Friday, June 1, 2012


 I arrived in Seattle just in time for the free FolkLife Festival. There are free concerts, and there are dozens of bands, singers, dancers and hustlers hanging out on the corners. I really like this band--the fiddle is my thing. They played a few modern songs, and also some I'd never heard before. The interesting part is that the entire band except for the man on the far right, are all in their 20s.

I also saw a two-person band on another corner: a woman playing an accordion, and a man playing a saw, the kind that bends. The saw made the strangest sound I have ever heard, it sounded like it came straight out of a horror movie. I bet it would keep any wild animals at a distance.

The street bands played all music: jazz, rock, pop, folk, and so on. It was amazing, and by far the best part of the festival.
This is definitely what I imagine a gypsy would dress like, although I never imagined that her musician would be playing the bagpipes.
 This girl taught me and Sierra some Irish step dancing. This was the only real dancing I've done in weeks. I'm dying to get to Yellowstone and leave for town bars to go swing-dancing again.

Another thing I NEED to mention about Seattle: pot and drugs. Everyone that I met was very upfront about their personal drug use. One guy was carrying a white rat on his shoulder, and he let me hold it for a second. When I gave her back, the guy said, "Just so you know, I'm selling liquid mushrooms..." at which point I interrupted and said, "Actually, I'm a straight-edge, but thanks." And he was so cute!

Another guy was spinning a heavy black pole and he let me have a go at it. He told me that the ends were thick because they could be lit on fire and spun in the dark. I thought he was cool. I told him my name and he said he probably wouldn't remember it because he was so high on mushrooms. He tried to get my number, but I told him I don't give it to strangers, and I'm from Massachusetts anyway, which seemed to satisfy his drive.

Later, some friends of Miguel's invited me to come with them to a heavy metal concert. It was held beneath apartment rooms in a corner of the city. The room was tiny and full of smoke. I stood in the doorway for ten minutes, trying to keep my stomach from churning. After turning down a joint that was offered my way for the second time, I told my group I was heading out, and left. The air outside was clear and delectable. I don't know what it is about me and smoke but I don't think it's going to fade anytime soon.

I slept in my car in a grocery store parking lot. The wind was loud and it felt like it would be cold the next day.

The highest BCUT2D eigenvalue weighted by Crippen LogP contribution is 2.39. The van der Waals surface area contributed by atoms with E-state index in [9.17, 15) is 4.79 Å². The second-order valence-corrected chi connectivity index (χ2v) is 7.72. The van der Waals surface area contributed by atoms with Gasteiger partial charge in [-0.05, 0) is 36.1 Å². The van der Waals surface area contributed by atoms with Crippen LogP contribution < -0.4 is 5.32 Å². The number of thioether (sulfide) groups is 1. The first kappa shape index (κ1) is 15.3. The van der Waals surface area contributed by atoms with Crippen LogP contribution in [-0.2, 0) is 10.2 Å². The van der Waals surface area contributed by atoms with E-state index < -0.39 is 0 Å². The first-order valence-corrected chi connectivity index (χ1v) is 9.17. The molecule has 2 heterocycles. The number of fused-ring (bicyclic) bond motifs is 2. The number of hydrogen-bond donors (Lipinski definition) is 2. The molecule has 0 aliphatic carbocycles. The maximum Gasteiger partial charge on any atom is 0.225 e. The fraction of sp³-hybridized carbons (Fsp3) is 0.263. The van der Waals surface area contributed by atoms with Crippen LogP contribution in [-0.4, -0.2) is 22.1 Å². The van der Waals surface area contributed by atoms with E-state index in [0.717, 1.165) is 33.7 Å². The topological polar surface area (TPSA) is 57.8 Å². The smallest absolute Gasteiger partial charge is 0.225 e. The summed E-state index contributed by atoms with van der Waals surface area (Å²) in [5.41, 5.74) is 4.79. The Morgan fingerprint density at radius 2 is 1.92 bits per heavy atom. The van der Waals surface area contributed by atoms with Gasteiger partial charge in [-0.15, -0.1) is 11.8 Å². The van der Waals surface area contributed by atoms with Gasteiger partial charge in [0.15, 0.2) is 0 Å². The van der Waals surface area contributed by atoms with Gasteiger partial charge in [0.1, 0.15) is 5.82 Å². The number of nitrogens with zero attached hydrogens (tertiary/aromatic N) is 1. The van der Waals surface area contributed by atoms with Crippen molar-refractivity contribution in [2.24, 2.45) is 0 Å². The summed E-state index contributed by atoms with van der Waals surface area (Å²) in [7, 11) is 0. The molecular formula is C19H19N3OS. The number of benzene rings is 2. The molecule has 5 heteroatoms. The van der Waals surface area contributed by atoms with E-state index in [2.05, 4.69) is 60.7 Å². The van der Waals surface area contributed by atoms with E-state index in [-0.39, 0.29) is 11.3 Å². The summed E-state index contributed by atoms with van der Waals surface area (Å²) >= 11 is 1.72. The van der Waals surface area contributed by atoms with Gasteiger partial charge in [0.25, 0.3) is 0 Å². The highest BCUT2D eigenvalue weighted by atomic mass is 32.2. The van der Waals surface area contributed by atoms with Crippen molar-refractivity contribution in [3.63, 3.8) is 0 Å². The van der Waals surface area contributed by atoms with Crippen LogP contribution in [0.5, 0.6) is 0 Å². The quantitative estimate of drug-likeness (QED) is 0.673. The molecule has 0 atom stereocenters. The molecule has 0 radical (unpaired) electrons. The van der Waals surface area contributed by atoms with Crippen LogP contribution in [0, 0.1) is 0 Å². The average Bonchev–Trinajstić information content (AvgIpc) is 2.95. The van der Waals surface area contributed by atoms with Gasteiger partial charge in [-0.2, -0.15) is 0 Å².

Miguel's friend Greg took us to the Wayward Vegan for breakfast. He got two blueberry pancakes and a plate of veggied-up biscuits and gravy (all vegan, of course.) It was delicious! And he wouldn't take my money for it.
 The day following the concert, Miguel didn't want me to leave with awful impressions of the city, so he took me on a tour. This is the gasworks park; it must have been an old mill or something back in the day. Now all the pipes are painted bright colors and posted signs read: KEEP OFF. "Can you tell why this is a great place for Parkour?" He asked. Look at all the places people could climb? I wanted to climb all of it...
 This is the Goblin under the bridge (the Aurora, I believe). That's a real VW bug under its giant hand. It wa built in 1990 for no obvious reason.

He showed me around the U-District, and other places that I can't remember the name of...we walked down Broadway. From the outside I thought that The Metro Clothing Company might be my scene, and it proved to be: shiny black and red corsets, long dresses, high heels with clockwork cemented to the heel, metal spider rings, and more. I was blissful. However, blessed store or not, I was not dropping $113 on a short red and black dress, no matter how beautiful the design was, or how soft the material.

This is the gum wall at Pike's Marketplace. It's just as well that the marketplace was closed when we got there, because my camera died right after I took a couple pictures of this wall. Look closely--sometimes there are secret messages in the inches-thick gum.

Miguel says that this is the marketplace where guys toss raw fish around and yell out prices and sales and stuff.

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